By Chris Graeme
Anglo-Portugese News - April 10th 2002
Britain's Conservative Party leader reiterates opposition to joining euro and 'selling out' Gibraltar
BRITAIN's Conservative Party leader Iain Duncan Smith, in an exclusive interview with the APN on Tuesday, made clear his views on two current top-of-the-agenda topics.
Iain Duncan Smith, Paulo Portas and Charles Tannock
The Conservative leader, who stayed overnight on Monday at the British Ambassador's Residence in Lisbon, was accompanied by Conservative European MP Charles Tannock, an occasional contributor to the APN. Dr. Tannock is the son of a well-known member of the British Community here, Bob Tannock, and grew up in Portugal.
Mr. Duncan Smith's visit to Portugal was for face-to-face talks with Portuguese Prime Minister Durão Barroso and with Paulo Portas, leader of the CDS-Popular Party, who is Defence Minister in the Coalition Government. In the interview with the APN, Mr. Duncan Smith said that his party would oppose a referendum on Britain joining the euro. Speaking after a relaxed and informal breakfast meeting with Mr. Portas at the Ambassador's residence in Lapa, Mr. Duncan Smith said: "My answer to Mr. Blair is stop talking about the referendum and get on and do it, or shut up and get on with the pressing problems at home."
He went on: "We are faced (in Britain) with the issues of the health service, rising levels of violent crime, and the disgusting disaster in transport in which the Government's 10-year plan has now been ridiculed. All of these things are huge domestic problems and I say, either get on with these or get on with the referendum, but don't talk about either one and do nothing," he said vigorously.
He added that his visit to Portugal had "always been on the cards" to hold talks with Mr. Barroso and Mr. Portas. "We were also meant to visit the Spanish Prime Minister Jose Maria Aznar" he said, "but, at the last minute, he decided he couldn't take the visit because I was going on to Gibraltar. Of course, he's quite at liberty to make that decision."
Mr. Duncan Smith said that had it not been for the current British Government's prevaricating policy towards Gibraltar "it would have been possible a year ago to have made the Gibraltar visit." He continued: "My view is that the British Government got themselves into a mess by embarking on this rather fruitless negotiation on Gibraltar which is something they cannot deliver. Now they find themselves in the worst of all worlds.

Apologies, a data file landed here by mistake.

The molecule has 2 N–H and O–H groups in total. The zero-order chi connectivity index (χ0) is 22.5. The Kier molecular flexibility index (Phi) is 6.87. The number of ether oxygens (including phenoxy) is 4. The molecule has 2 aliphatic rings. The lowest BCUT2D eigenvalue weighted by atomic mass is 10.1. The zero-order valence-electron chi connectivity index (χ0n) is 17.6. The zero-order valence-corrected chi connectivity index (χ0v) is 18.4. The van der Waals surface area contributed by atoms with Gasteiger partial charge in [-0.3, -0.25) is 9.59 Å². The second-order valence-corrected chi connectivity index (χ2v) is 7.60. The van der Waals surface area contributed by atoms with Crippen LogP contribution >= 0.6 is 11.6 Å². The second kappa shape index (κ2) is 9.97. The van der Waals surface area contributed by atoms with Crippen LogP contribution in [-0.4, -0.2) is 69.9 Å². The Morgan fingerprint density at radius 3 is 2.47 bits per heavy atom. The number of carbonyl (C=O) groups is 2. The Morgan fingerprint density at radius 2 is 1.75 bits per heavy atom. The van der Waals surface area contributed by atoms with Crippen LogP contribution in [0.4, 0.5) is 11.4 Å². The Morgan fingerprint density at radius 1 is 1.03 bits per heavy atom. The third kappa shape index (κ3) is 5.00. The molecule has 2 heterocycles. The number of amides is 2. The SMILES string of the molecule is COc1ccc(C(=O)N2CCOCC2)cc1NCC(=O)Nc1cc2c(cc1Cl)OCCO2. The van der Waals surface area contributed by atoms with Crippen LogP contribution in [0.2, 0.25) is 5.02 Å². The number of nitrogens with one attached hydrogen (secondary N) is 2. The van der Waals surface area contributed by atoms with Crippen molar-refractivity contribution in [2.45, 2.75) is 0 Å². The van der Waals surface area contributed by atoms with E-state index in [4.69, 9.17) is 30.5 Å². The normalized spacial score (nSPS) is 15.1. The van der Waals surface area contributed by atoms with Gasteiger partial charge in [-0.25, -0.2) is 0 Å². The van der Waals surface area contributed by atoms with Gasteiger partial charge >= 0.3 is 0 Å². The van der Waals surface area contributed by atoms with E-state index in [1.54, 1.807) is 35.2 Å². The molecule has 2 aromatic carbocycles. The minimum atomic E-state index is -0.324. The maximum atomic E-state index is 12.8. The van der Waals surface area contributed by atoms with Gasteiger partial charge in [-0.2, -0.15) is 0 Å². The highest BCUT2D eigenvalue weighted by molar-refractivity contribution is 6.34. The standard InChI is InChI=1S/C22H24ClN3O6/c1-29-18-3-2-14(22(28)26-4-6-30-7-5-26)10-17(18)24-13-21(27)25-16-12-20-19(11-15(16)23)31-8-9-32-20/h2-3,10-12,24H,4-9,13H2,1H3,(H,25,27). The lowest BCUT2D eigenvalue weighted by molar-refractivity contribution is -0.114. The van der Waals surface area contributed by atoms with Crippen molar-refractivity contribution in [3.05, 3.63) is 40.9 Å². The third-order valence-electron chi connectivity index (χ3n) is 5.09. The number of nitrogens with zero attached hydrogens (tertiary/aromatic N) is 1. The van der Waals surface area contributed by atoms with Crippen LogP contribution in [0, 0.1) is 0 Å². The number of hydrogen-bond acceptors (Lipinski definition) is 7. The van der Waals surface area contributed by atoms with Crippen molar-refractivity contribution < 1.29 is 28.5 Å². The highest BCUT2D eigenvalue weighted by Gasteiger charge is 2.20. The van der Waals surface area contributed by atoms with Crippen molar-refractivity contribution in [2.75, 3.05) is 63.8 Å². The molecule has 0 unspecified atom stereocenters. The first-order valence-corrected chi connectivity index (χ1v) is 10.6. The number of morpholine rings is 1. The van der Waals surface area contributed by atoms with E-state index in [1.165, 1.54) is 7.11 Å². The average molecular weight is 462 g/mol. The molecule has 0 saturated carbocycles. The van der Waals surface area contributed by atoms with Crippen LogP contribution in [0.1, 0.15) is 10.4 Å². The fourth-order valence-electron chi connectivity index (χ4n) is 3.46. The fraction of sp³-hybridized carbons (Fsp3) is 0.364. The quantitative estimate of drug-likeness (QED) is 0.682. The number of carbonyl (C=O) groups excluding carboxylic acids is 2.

"The fact is they have angered the Spanish because the Spanish now realise they won't deliver on this joint sovereignty. They've angered the Gibraltarians because they feel they were about to be betrayed. And, they've actually, intriguingly, upset British public opinion which feels they shouldn't have started on this process in the first place."
Mr. Duncan Smith accused the British Government of "stirring up bad feeling" for nothing at the end of the day resulting in "quite a pointless exercise." When asked, if and when he became British Prime Minister, he would uphold the rights and wishes of the Gibraltarians to make their own decision on their future, Mr. Duncan Smith told the APN: "We're going down to Gibraltar to talk about exactly that, and what options there are and what they want.
"I want to hear first-hand what their thoughts and aspirations are and figure out what a future Conservative Government can do to enhance the lives of the local people. That's the key issue."
According to a report in Tuesday's Daily Telegraph the Conservative leader was told that his meeting with the Spanish Premier would not go ahead because "differences over Gibraltar made it too difficult." The headline said: "Spain rebuffs Duncan Smith". Mr. Duncan Smith was expected to tell Gibraltarians that the Anglo-Spanish talks about its future should be abandoned.
Britain's Foreign Secretary Jack Straw had a rocky reception when he visited Gibraltar recently. Gibraltarians believe that he is planning to sell them out to the Spanish. The 30,000 inhabitants of the Rock do not feel reassured by Mr. Straw's promise that their status would remain unchanged if they voted in a referendum in favour of staying with Britain.
Mr. Duncan Smith, who cancelled the Spanish leg of his tour, was visiting Portugal and then France as part of the Conservatives' attempt to learn from Europe about the provision of public services.